The stock market ended its five-day rally yesterday as the Dow Jones industrial average dropped more than 50 points in heavy, seesaw trading.

The market opened lower and fell more than 100 points before staging a brisk rally in the last half hour to close at 1963.53, down 50.56. Volume was 228 million shares, compared with 176 million Monday.

Analysts cited profit-taking -- the Dow had recovered 220 points in the previous five days -- and investor pessimism about whether talks on reducing the federal budget deficit would bear fruit. "What this tells you is that the market is still nervous," said Michael Sherman, chairman of investment policy at Shearson Lehman Bros.

President Reagan said the stock market decline that began last month "is one warning that we can't afford to ignore," the Dow Jones news service reported. His remarks came during a swearing-in ceremony for the new Labor secretary, Ann D. McLaughlin.

"The stock market has been telling us that unless we pay attention to some unfinished business, it won't last," Reagan said, apparently referring to the nation's economic expansion.

Erratic movement was seen in other key U.S. financial markets. The dollar recovered a bit after slipping to record lows against the yen and mark. Bonds opened lower, then regained a bit of strength during the day.

Meanwhile, the New York Stock Exchange announced it will lift today some of the restrictions it imposed last month on program trading, a computer-based buying and selling strategy that many analysts have blamed in part for the speed of the 508-point plunge of Oct. 19.

The NYSE left in place other limits that could slow down any impact of program trading on the market. "Markets are now beginning to stabilize," the exchange said in a statement. "But because trading activity remains well above previous trading levels, it is prudent to return to normal trading procedures in stages."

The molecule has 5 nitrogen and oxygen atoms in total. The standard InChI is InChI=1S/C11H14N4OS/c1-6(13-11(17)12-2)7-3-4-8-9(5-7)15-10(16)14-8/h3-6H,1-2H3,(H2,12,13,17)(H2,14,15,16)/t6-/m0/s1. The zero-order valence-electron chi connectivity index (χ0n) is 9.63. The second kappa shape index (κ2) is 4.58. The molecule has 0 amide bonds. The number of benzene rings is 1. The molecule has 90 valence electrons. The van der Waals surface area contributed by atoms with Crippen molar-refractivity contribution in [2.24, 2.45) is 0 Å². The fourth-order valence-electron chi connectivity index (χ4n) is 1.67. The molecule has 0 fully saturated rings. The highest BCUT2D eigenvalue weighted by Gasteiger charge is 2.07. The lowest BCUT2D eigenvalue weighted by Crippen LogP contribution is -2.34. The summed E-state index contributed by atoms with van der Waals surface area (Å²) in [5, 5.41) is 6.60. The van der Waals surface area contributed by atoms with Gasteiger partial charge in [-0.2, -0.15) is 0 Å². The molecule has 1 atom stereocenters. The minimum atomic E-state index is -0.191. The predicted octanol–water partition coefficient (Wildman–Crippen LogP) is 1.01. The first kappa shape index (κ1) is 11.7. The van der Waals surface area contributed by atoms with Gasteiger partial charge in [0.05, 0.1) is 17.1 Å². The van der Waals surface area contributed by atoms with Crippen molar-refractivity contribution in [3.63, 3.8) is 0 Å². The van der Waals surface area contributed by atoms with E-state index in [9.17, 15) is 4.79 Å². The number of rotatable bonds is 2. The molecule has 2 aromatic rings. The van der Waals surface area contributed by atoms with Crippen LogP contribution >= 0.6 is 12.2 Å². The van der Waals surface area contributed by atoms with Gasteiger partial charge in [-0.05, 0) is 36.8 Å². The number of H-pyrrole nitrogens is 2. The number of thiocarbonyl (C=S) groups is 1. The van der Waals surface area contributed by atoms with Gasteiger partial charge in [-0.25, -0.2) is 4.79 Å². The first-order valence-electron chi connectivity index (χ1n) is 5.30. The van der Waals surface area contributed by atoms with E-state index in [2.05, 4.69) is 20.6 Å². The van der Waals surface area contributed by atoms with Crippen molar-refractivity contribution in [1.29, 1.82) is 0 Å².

Standard & Poor's 500-stock index fell 4.92 yesterday to 250.82. The American Stock Exchange composite index fell 6.24 to 255.49, with the average price per share down 28 cents. The Nasdaq composite index, which measures activity on the over-the-counter market, declined 7.66 to 320.67.

The falls echoed declines in the European markets overnight that saw London's key Financial Times index of 100 stocks lose 4 percent. The Tokyo market was closed due to a Japanese national holiday.

Some analysts attributed yesterday's drops to reports that negotiations between Congress and the White House over ways to reduce the federal budget deficit have stalled. Action on the deficit is widely considered key to solving the country's long-term economic difficulties.

Reagan said that everything except Social Security is negotiable in the budget talks. "One way or another, we're going to put the public menace of deficit spending behind bars," he said.

Many investors seemed to feel that nothing significant was happening, some analysts said. "They said that the president wasn't taking it seriously enough, doing enough," said Ira Penziner, account executive at Dean Witter Reynolds Inc. "Throughout the day we heard that."

Other analysts saw the hand yesterday of routine profit-taking after a rally. "It's only natural for some of those gains made on a cumulative basis over those five days to be retrenched," said Otto Grote, president of Derby Securities Inc. "That's exactly the thing one would expect."

On Oct. 20, the New York exchange asked members to suspend trading using the floor's automated order delivery system. It did not ban the practice if the firms' computer-devised orders were processed manually on the exchange floor, as a number of firms had the personnel to do.

On Oct. 22, the exchange broadened the request, asking that firms not carry out any type of program trading for their own accounts, though they could on behalf of others. Yesterday's move formally gives firms permission to resume the trading for their own accounts. It keeps in place the prohibition against using the automated delivery system.

Before the Oct. 19 plunge, program trading accounted for about 20 percent of the transactions on the exchange floor. It was not clear how many of them used the automated delivery system, however, and what volume of trading it might generate.